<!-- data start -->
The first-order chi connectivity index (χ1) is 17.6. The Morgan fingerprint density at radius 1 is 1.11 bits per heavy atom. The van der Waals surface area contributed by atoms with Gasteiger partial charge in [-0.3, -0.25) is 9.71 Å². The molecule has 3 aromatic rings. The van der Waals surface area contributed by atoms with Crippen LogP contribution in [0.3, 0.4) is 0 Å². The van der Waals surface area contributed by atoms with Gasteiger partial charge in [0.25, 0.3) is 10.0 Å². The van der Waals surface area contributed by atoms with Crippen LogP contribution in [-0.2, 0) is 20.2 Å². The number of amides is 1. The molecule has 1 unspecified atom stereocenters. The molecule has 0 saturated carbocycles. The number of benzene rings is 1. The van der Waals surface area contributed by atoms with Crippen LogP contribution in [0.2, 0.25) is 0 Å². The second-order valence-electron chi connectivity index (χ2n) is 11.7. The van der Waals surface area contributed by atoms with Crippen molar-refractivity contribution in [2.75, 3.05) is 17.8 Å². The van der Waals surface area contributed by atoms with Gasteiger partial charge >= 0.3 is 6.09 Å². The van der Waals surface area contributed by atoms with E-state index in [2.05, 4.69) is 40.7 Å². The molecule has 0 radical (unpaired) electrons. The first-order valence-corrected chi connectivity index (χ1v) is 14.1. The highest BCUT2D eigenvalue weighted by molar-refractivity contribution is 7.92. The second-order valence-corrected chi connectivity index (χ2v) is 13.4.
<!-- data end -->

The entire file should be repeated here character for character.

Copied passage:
The first-order chi connectivity index (χ1) is 17.6. The Morgan fingerprint density at radius 1 is 1.11 bits per heavy atom. The van der Waals surface area contributed by atoms with Gasteiger partial charge in [-0.3, -0.25) is 9.71 Å². The molecule has 3 aromatic rings. The van der Waals surface area contributed by atoms with Crippen LogP contribution in [0.3, 0.4) is 0 Å². The van der Waals surface area contributed by atoms with Gasteiger partial charge in [0.25, 0.3) is 10.0 Å². The van der Waals surface area contributed by atoms with Crippen LogP contribution in [-0.2, 0) is 20.2 Å². The number of amides is 1. The molecule has 1 unspecified atom stereocenters. The molecule has 0 saturated carbocycles. The number of benzene rings is 1. The van der Waals surface area contributed by atoms with Crippen LogP contribution in [0.2, 0.25) is 0 Å². The second-order valence-electron chi connectivity index (χ2n) is 11.7. The van der Waals surface area contributed by atoms with Crippen molar-refractivity contribution in [2.75, 3.05) is 17.8 Å². The van der Waals surface area contributed by atoms with Gasteiger partial charge >= 0.3 is 6.09 Å². The van der Waals surface area contributed by atoms with E-state index in [2.05, 4.69) is 40.7 Å². The molecule has 0 radical (unpaired) electrons. The first-order valence-corrected chi connectivity index (χ1v) is 14.1. The highest BCUT2D eigenvalue weighted by molar-refractivity contribution is 7.92. The second-order valence-corrected chi connectivity index (χ2v) is 13.4.